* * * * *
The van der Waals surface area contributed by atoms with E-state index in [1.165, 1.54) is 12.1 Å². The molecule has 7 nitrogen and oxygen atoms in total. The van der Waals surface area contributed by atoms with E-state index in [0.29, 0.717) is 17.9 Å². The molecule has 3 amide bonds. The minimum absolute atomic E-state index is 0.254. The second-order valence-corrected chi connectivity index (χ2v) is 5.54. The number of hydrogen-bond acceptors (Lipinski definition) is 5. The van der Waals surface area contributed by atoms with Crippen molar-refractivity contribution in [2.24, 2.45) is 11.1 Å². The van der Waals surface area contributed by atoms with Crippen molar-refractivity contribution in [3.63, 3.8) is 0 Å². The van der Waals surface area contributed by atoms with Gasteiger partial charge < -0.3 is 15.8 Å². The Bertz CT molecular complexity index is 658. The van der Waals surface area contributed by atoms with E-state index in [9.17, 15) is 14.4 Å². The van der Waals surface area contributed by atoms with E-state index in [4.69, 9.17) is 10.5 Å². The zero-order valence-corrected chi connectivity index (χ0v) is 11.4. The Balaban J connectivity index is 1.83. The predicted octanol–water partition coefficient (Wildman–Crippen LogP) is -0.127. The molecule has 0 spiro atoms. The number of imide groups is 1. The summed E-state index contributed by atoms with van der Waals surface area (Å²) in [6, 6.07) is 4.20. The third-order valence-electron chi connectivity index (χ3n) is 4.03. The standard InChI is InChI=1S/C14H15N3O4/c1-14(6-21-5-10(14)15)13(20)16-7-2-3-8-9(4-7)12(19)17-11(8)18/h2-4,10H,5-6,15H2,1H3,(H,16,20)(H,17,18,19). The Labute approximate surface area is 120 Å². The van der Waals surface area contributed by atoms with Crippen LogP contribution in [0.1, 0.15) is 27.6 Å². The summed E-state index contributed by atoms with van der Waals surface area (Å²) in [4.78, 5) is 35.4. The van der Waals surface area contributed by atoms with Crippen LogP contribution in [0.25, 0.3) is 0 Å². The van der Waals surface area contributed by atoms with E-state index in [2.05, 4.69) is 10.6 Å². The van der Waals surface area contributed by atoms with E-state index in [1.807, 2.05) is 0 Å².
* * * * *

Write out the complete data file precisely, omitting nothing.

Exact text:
The van der Waals surface area contributed by atoms with E-state index in [1.165, 1.54) is 12.1 Å². The molecule has 7 nitrogen and oxygen atoms in total. The van der Waals surface area contributed by atoms with E-state index in [0.29, 0.717) is 17.9 Å². The molecule has 3 amide bonds. The minimum absolute atomic E-state index is 0.254. The second-order valence-corrected chi connectivity index (χ2v) is 5.54. The number of hydrogen-bond acceptors (Lipinski definition) is 5. The van der Waals surface area contributed by atoms with Crippen molar-refractivity contribution in [2.24, 2.45) is 11.1 Å². The van der Waals surface area contributed by atoms with Crippen molar-refractivity contribution in [3.63, 3.8) is 0 Å². The van der Waals surface area contributed by atoms with Gasteiger partial charge < -0.3 is 15.8 Å². The Bertz CT molecular complexity index is 658. The van der Waals surface area contributed by atoms with E-state index in [9.17, 15) is 14.4 Å². The van der Waals surface area contributed by atoms with E-state index in [4.69, 9.17) is 10.5 Å². The zero-order valence-corrected chi connectivity index (χ0v) is 11.4. The Balaban J connectivity index is 1.83. The predicted octanol–water partition coefficient (Wildman–Crippen LogP) is -0.127. The molecule has 0 spiro atoms. The number of imide groups is 1. The summed E-state index contributed by atoms with van der Waals surface area (Å²) in [6, 6.07) is 4.20. The third-order valence-electron chi connectivity index (χ3n) is 4.03. The standard InChI is InChI=1S/C14H15N3O4/c1-14(6-21-5-10(14)15)13(20)16-7-2-3-8-9(4-7)12(19)17-11(8)18/h2-4,10H,5-6,15H2,1H3,(H,16,20)(H,17,18,19). The Labute approximate surface area is 120 Å². The van der Waals surface area contributed by atoms with Crippen LogP contribution in [0.1, 0.15) is 27.6 Å². The summed E-state index contributed by atoms with van der Waals surface area (Å²) in [4.78, 5) is 35.4. The van der Waals surface area contributed by atoms with Crippen LogP contribution in [0.25, 0.3) is 0 Å². The van der Waals surface area contributed by atoms with E-state index in [2.05, 4.69) is 10.6 Å². The van der Waals surface area contributed by atoms with E-state index in [1.807, 2.05) is 0 Å².